A new report (Jan. 2010) by the Pacific Northwest National Laboratory entitled “The Smart Grid: An Estimation of the Energy and CO2 Benefits,” estimates the energy and C02 benefits of smart grids (but not the costs).
Smart grid effectiveness relies in part on changing human behavior. To this end, the report contains a useful summary of over 30 studies examining the impact of energy information on decisions regarding energy use, concluding that they provide “convincing evidence that consumers will change their energy consumption behavior in response to feedback, and that the conditions surrounding feedback, such as frequency and specificity, are influential variables.”
However, the authors point out the many gaps in our current understanding of underlying causal mechanisms. Topics in bold have been examined by IS researchers in other contexts and [my comments are in brackets]:
The role of habit, behavior change, and cognitive control.
Consumer mental models of energy–how do people think about energy? [and how do energy visualizations and messaging from others via social media affect mental models]
Increase the time granularity of data to better understand energy usage patterns across the 24-hour period, weekly and weekend differences, and variations within time periods of the seasons.
Develop more specific guidelines for information and outreach programs [how to reach Gen Y? think facebook, twitter, etc.]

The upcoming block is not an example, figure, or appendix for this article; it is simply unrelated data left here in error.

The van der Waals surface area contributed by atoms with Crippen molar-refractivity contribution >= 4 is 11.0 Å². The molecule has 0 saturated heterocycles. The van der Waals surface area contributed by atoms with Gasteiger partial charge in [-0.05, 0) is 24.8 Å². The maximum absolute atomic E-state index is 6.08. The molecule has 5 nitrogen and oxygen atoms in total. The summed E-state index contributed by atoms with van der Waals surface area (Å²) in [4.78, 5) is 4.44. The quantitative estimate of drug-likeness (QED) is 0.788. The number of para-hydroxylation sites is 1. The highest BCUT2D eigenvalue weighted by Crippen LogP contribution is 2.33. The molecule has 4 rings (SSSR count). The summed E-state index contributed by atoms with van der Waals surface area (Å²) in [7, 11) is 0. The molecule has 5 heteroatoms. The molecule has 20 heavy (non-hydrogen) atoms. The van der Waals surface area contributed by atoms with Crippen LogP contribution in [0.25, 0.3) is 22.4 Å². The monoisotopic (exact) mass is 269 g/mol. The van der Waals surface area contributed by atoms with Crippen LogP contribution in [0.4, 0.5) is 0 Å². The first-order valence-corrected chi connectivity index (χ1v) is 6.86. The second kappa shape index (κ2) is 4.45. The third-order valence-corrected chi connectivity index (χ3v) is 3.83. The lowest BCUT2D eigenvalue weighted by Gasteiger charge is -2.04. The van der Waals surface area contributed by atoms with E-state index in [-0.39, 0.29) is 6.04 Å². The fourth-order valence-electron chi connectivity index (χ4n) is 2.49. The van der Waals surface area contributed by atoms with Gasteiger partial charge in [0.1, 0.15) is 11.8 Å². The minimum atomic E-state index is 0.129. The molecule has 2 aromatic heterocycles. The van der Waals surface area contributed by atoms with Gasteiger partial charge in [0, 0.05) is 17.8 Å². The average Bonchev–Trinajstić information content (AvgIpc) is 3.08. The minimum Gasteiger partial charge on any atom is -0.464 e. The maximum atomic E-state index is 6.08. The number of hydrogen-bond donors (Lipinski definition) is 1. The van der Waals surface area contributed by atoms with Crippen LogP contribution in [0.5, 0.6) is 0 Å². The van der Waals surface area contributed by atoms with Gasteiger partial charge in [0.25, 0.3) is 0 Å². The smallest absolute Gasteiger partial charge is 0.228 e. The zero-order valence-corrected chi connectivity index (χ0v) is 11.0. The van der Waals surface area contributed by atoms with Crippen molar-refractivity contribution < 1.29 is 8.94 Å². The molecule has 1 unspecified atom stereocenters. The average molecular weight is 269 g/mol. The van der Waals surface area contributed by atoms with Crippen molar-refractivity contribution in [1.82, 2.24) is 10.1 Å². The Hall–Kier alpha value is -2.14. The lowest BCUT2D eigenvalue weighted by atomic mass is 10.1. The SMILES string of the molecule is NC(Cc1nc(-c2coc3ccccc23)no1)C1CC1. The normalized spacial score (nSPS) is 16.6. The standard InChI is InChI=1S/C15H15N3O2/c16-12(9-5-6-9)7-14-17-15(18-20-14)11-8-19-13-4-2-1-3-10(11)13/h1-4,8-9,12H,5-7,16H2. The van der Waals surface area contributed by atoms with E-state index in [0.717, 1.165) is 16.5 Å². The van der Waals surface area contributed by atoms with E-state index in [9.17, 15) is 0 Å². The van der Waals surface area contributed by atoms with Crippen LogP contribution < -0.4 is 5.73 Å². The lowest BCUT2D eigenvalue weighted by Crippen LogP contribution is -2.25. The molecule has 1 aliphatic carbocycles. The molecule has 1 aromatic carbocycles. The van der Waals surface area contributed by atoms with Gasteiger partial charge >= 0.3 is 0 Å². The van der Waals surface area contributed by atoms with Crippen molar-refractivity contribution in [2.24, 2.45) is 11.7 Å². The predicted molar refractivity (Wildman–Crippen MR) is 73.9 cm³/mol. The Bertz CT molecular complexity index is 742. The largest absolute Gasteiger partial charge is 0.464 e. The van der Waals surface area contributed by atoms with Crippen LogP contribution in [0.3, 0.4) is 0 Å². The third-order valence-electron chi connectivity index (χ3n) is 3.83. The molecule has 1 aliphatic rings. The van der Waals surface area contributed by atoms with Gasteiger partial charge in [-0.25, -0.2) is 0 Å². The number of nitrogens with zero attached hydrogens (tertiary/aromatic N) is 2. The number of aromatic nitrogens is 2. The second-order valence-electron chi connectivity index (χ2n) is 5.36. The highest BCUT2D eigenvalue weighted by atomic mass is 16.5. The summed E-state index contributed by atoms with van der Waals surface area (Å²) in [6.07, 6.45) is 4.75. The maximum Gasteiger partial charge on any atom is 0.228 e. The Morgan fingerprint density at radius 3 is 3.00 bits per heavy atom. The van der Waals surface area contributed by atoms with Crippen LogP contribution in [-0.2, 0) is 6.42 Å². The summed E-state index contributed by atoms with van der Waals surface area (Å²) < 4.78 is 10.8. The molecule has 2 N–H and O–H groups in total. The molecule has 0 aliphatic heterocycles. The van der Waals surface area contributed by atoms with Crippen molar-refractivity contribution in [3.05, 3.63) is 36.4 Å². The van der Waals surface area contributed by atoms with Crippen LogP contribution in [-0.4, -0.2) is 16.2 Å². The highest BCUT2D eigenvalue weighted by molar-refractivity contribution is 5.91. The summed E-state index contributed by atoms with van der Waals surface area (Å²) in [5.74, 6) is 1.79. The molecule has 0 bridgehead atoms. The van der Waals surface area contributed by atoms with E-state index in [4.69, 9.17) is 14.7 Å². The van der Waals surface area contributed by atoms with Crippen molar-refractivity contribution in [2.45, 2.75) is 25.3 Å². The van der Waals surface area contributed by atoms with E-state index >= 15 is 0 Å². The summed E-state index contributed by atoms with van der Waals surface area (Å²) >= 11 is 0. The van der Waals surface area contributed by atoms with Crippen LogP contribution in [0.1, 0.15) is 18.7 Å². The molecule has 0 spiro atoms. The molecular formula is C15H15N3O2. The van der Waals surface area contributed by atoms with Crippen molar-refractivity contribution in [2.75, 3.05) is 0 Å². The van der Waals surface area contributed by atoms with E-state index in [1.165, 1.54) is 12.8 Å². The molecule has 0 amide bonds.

Develop design guidelines for feedback systems (bills, meters, etc.) directly linked to social/cognitive/human factors. [see how this happens with e-services in an analogous situation from healthcare here].
Better define the basis for behavior change in energy consuming activities–what is the reward system? What is the role of negative reinforcement? [See this video for one vision of the future…]
Preference and rating studies using survey methods to understand consumer perceptions of risks and benefits associated with various change scenarios.
How can social or behavioral constraints be built into the energy consumption system that will “nudge” people to make desirable energy choices?
Longitudinal assessments of persistence across different types of feedback.
Many of these issues have analogs for business, such as the difference between creating a culture of energy conservation using social media (see Intel)versus mandating it in a top-down fashion.